Having a good healthy breakfast on a regular basis does contribute to the long term wellbeing of our body and it also helps reduce the risk of chronic diseases, says Chen.
However, it does help if these habits are cultivated from an early age so they are naturally carried forward into adulthood.
Many people also mistakenly believe that skipping breakfast will help them to reduce calories and lose weight.
However, research actually shows that breakfast skippers have a high chance of becoming overweight or obese.
“When you skip breakfast, you put your body into an energy saving mode. Subsequently, when you have a big lunch, those additional calories are quickly stored as fat. That’s why the more you skip breakfast, the more likely you are to become overweight.”
Chen adds that research has also shown that skipping breakfast puts one at a higher risk of heart disease, type 2 diabetes and stroke.
Some studies even suggest a higher cancer risk, especially gastric cancer.
“Basically, eating a healthy breakfast keeps your body in a healthy state. It boosts your immune system so your body can ward off diseases. Physiologically we need three meals a day to maintain health and weight. When we skip a meal, the balance is off and it’s going to affect our body in the long term.”
STARTING THE DAY WRONG
HERE are the top reasons why Malaysians don’t consume breakfast daily
1. Lack of time (42 per cent)
2. Don’t feel hungry (37 per cent)
3. Trying to maintain weight (19 per cent)
4. Want to lose weight (14 per cent)
5. Calorie intake can be fulfilled later (12 per cent)
WHICH ARE YOU?
Consume breakfast at home (61 per cent)
Consume breakfast at work (24 per cent)
Consume breakfast on the way to work (11 per cent)
Do not eat breakfast (4 per cent)
WHAT MALAYSIANS EAT FOR BREAKFAST
A cup of coffee/tea/Milo/hot chocolate (69 per cent)
Bread or toast (68 per cent)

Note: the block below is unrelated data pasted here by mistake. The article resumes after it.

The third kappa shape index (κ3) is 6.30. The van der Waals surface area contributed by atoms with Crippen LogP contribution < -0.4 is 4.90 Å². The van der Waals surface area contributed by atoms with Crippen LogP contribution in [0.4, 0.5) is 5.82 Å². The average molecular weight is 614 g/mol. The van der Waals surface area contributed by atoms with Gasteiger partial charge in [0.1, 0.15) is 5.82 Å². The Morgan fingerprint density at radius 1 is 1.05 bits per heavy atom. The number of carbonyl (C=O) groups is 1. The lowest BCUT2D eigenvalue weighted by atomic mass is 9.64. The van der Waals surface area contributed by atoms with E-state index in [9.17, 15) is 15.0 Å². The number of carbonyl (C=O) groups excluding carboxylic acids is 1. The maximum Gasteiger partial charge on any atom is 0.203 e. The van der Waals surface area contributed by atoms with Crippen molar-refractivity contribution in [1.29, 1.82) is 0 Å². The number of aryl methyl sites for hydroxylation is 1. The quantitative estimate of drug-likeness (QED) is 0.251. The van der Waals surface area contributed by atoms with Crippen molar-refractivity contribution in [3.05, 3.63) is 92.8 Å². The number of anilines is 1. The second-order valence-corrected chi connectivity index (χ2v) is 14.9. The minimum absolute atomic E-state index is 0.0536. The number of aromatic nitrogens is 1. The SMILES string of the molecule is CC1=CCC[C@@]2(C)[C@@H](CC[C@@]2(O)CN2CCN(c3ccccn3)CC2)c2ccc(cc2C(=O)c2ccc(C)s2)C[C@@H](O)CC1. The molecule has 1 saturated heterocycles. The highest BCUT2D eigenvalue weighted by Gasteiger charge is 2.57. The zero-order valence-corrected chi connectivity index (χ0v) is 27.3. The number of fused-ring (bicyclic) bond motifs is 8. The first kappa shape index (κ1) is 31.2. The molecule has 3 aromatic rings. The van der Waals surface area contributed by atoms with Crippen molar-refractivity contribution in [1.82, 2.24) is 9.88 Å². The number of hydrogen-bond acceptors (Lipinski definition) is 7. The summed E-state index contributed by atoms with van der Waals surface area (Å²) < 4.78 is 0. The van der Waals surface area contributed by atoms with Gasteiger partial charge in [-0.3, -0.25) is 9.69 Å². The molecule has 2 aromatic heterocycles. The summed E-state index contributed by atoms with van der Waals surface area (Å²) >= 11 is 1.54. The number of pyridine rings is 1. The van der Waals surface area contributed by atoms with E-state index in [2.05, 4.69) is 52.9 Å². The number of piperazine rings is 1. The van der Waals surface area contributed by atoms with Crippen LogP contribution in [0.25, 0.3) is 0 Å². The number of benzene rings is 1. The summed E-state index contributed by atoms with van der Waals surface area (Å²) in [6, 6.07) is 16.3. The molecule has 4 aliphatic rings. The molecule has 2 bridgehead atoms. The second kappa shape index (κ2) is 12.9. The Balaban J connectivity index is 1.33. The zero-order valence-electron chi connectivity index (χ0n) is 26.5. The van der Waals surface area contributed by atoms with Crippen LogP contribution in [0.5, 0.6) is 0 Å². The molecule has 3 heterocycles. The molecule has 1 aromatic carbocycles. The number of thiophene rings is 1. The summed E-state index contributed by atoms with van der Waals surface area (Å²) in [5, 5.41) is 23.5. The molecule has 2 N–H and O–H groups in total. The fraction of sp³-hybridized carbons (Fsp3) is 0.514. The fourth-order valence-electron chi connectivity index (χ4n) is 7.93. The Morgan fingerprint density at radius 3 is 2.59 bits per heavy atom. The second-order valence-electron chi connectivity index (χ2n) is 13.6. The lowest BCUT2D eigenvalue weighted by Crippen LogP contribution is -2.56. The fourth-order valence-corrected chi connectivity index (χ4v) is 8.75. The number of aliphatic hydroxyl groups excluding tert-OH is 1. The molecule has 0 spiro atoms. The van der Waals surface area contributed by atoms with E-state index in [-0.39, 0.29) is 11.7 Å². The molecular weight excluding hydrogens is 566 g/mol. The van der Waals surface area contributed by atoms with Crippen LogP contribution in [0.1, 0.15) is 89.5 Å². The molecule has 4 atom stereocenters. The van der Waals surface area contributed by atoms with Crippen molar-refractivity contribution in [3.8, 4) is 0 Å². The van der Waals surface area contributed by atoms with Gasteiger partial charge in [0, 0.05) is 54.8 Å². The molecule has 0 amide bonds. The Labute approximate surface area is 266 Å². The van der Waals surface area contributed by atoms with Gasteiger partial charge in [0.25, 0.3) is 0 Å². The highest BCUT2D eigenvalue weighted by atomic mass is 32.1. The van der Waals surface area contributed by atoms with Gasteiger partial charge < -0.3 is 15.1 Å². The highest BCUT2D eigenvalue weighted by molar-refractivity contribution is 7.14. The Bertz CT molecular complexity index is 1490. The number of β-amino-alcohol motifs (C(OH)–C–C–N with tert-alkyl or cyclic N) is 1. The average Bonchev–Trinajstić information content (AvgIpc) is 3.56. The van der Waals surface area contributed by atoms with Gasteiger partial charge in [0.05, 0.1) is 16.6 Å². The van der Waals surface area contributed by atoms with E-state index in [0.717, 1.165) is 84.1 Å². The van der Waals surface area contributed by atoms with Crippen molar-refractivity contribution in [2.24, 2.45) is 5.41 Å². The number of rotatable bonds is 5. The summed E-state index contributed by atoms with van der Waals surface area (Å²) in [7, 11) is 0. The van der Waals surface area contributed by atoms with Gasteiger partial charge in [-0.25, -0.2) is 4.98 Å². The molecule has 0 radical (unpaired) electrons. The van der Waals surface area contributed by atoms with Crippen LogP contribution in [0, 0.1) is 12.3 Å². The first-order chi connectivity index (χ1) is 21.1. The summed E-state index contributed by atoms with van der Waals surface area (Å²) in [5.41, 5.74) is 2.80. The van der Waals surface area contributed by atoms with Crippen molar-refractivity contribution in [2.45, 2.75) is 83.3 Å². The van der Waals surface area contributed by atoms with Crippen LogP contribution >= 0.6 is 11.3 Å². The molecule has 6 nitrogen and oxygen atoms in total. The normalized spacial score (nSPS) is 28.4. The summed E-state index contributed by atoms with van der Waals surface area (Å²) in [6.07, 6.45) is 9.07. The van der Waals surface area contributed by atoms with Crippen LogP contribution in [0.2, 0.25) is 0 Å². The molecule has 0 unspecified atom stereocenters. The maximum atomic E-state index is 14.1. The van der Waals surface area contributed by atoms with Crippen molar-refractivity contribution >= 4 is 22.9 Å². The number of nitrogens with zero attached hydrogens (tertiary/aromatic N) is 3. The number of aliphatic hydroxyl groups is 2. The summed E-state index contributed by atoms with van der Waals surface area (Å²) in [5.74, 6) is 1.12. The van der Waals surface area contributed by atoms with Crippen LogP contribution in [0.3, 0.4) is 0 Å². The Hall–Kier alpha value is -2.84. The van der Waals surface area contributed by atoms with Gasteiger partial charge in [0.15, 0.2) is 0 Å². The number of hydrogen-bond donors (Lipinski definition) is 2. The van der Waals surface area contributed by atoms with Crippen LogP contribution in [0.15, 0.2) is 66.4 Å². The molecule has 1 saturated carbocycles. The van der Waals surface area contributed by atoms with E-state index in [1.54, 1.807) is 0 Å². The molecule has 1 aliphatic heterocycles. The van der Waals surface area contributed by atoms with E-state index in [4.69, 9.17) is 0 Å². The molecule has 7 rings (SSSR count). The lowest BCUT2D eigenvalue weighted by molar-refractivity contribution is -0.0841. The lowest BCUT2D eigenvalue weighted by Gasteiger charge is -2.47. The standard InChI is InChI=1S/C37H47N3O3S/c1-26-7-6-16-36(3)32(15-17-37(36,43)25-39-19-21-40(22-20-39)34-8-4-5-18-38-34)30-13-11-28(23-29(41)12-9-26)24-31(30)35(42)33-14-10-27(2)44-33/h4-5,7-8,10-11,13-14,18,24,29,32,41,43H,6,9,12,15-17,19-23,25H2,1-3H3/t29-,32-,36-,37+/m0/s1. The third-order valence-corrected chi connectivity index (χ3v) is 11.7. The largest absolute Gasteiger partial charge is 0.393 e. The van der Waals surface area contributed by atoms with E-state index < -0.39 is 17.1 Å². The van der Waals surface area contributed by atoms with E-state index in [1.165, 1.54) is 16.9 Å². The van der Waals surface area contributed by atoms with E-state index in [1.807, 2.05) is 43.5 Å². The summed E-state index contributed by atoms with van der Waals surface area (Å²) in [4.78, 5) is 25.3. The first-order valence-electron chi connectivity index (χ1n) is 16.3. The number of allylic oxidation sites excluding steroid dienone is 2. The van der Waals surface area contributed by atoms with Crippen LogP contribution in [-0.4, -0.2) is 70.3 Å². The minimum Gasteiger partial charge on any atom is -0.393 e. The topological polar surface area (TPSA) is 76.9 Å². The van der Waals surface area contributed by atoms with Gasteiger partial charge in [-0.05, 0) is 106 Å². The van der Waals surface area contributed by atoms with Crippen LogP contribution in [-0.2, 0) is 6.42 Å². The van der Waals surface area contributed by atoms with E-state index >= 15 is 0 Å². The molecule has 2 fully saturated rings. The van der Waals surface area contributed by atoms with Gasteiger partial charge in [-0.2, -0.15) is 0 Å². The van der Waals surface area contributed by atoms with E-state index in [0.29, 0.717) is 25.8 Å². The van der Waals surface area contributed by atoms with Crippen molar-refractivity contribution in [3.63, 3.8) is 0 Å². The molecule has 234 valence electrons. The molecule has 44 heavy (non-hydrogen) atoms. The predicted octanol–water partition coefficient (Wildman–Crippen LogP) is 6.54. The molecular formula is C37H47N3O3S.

Traditional style breakfast (45 per cent)
Oats or cereal (44 per cent)
Dairy products (33 per cent)
Protein-based food (31 per cent)
Baked goods (30 per cent)
Western breakfast (23 per cent)
Fruits and/or vegetables (23 per cent)
Protein shake or smoothie (9 per cent)
EMULATE THIS HEALTHY ROUTINE
WITH our busy lifestyles, most of us leave work late, don’t get to bed on time and often, wake up too tired to make a good breakfast.
But here are some simple tips to get yourself into a healthy breakfast routine:
1. Wake up 15 minutes earlier
It’s time to consider a change in your lifestyle habits for the good of your health. Try waking up 15 minutes earlier than usual to prepare a quick breakfast for yourself and allow your body to “wake up” before you dive into the intense activities of the day.
2. Get a friend or loved one to join you
Sometimes, having good company can make a world of difference. Having a friend or loved one on the same quest as you works wonders in driving up the motivation level to consume a healthy breakfast daily. And your body will thank you for it.
3. Keep breakfast in mind when grocery shopping
It’s a lot easier to make a healthy breakfast when you have all the ingredients ready in your fridge or kitchen cupboard. During the weekend, stock up on these essential items, whether its fruit, cereal, oatmeal or yoghurt.
4. Prepare ahead of time
When you’re pressed for time in the morning, it’s best to keep breakfast meals simple, easy and convenient. It’s also essential that you prepare whatever ingredients you need ahead of time, whether it’s chopping up fruit and vegetables, prepping smoothie ingredients or even leaving out all the bowls and utensils you will need in the morning.
5. Make more
Certain breakfast essentials like hard boiled eggs, granola or porridge can be made in abundance over the weekend so that it lasts you throughout the week. Just make sure that it’s properly and safely stored.
Sources: Herbalife Nutrition and “5 Simple Habits for a Better Breakfast Routine” — www.thekitchn.com
TRY THESE HEALTHY OPTIONS
GOOD breakfast habits need to start early.
Here’s how you can get your child started on a healthy morning meal:
* Source for breakfast cereals that are fortified with vitamin B, D and iron.
* Read labels carefully to choose cereals that contain less salt and sugar.
* Add fresh or dried fruit to cereal for sweetness rather than sugar.
* Include a glass of fruit juice because vitamin C from the juice will help with iron absorption from the cereal or bread.
* Include milk and dairy products for calcium.
* Try smoothies made with fresh or canned fruit, fruit juice and low fat milk and yogurt.
Source: Adapted from: “Healthy Breakfast Tips” — www.shakeupyourwakeup.com